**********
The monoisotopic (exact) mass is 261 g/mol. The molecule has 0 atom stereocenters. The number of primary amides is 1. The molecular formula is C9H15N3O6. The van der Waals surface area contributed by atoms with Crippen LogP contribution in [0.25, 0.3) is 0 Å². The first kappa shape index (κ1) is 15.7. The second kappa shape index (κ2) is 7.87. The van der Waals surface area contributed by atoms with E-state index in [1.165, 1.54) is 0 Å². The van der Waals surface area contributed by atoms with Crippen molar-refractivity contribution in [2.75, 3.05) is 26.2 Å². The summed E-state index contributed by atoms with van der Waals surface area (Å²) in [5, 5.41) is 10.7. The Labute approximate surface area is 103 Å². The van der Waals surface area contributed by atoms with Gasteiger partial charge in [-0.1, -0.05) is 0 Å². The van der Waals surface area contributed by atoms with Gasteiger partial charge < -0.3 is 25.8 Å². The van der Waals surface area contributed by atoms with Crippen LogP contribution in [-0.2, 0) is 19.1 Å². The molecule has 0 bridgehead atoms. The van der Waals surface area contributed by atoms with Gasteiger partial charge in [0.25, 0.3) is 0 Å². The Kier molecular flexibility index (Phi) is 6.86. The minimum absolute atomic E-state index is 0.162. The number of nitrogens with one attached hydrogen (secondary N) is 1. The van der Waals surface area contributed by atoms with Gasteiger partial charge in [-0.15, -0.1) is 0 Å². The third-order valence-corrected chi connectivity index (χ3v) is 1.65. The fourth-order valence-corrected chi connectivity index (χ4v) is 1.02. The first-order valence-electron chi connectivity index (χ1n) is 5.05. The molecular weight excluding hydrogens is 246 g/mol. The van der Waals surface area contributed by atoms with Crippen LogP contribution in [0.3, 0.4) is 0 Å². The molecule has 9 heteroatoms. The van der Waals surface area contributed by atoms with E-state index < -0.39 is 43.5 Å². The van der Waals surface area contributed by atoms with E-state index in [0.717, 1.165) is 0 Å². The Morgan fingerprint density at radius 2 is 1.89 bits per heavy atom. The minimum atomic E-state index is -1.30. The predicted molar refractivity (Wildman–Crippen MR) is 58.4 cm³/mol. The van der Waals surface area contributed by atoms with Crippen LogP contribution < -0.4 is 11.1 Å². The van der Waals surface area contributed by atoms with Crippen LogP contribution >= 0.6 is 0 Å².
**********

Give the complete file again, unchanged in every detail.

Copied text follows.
The monoisotopic (exact) mass is 261 g/mol. The molecule has 0 atom stereocenters. The number of primary amides is 1. The molecular formula is C9H15N3O6. The van der Waals surface area contributed by atoms with Crippen LogP contribution in [0.25, 0.3) is 0 Å². The first kappa shape index (κ1) is 15.7. The second kappa shape index (κ2) is 7.87. The van der Waals surface area contributed by atoms with E-state index in [1.165, 1.54) is 0 Å². The van der Waals surface area contributed by atoms with Crippen molar-refractivity contribution in [2.75, 3.05) is 26.2 Å². The summed E-state index contributed by atoms with van der Waals surface area (Å²) in [5, 5.41) is 10.7. The Labute approximate surface area is 103 Å². The van der Waals surface area contributed by atoms with Gasteiger partial charge in [-0.1, -0.05) is 0 Å². The van der Waals surface area contributed by atoms with Gasteiger partial charge < -0.3 is 25.8 Å². The van der Waals surface area contributed by atoms with Crippen LogP contribution in [-0.2, 0) is 19.1 Å². The molecule has 0 bridgehead atoms. The van der Waals surface area contributed by atoms with Gasteiger partial charge in [0.25, 0.3) is 0 Å². The Kier molecular flexibility index (Phi) is 6.86. The minimum absolute atomic E-state index is 0.162. The number of nitrogens with one attached hydrogen (secondary N) is 1. The van der Waals surface area contributed by atoms with Gasteiger partial charge in [-0.15, -0.1) is 0 Å². The third-order valence-corrected chi connectivity index (χ3v) is 1.65. The fourth-order valence-corrected chi connectivity index (χ4v) is 1.02. The first-order valence-electron chi connectivity index (χ1n) is 5.05. The molecular weight excluding hydrogens is 246 g/mol. The van der Waals surface area contributed by atoms with Crippen LogP contribution in [0.3, 0.4) is 0 Å². The molecule has 9 heteroatoms. The van der Waals surface area contributed by atoms with E-state index < -0.39 is 43.5 Å². The van der Waals surface area contributed by atoms with E-state index in [0.717, 1.165) is 0 Å². The Morgan fingerprint density at radius 2 is 1.89 bits per heavy atom. The minimum atomic E-state index is -1.30. The predicted molar refractivity (Wildman–Crippen MR) is 58.4 cm³/mol. The van der Waals surface area contributed by atoms with Crippen LogP contribution < -0.4 is 11.1 Å². The van der Waals surface area contributed by atoms with Crippen LogP contribution >= 0.6 is 0 Å².